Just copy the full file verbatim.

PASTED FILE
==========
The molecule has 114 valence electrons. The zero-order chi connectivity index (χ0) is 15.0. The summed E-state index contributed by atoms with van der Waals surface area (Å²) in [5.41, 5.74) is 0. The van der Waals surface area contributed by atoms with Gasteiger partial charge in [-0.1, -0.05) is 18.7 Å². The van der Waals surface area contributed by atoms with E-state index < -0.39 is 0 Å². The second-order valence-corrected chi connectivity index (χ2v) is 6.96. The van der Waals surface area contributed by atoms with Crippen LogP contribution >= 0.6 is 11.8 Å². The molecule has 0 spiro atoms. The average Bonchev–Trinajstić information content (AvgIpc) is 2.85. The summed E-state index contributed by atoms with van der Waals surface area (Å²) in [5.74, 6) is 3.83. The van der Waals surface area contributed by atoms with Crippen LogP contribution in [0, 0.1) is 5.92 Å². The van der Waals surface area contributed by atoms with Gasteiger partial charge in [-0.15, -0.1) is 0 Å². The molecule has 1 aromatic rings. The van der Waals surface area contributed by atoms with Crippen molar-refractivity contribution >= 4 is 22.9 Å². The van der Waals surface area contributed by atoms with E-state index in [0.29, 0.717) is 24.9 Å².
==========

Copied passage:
The molecule has 114 valence electrons. The zero-order chi connectivity index (χ0) is 15.0. The summed E-state index contributed by atoms with van der Waals surface area (Å²) in [5.41, 5.74) is 0. The van der Waals surface area contributed by atoms with Gasteiger partial charge in [-0.1, -0.05) is 18.7 Å². The van der Waals surface area contributed by atoms with E-state index < -0.39 is 0 Å². The second-order valence-corrected chi connectivity index (χ2v) is 6.96. The van der Waals surface area contributed by atoms with Crippen LogP contribution >= 0.6 is 11.8 Å². The molecule has 0 spiro atoms. The average Bonchev–Trinajstić information content (AvgIpc) is 2.85. The summed E-state index contributed by atoms with van der Waals surface area (Å²) in [5.74, 6) is 3.83. The van der Waals surface area contributed by atoms with Crippen LogP contribution in [0, 0.1) is 5.92 Å². The van der Waals surface area contributed by atoms with Gasteiger partial charge in [-0.15, -0.1) is 0 Å². The molecule has 1 aromatic rings. The van der Waals surface area contributed by atoms with Crippen molar-refractivity contribution >= 4 is 22.9 Å². The van der Waals surface area contributed by atoms with E-state index in [0.29, 0.717) is 24.9 Å².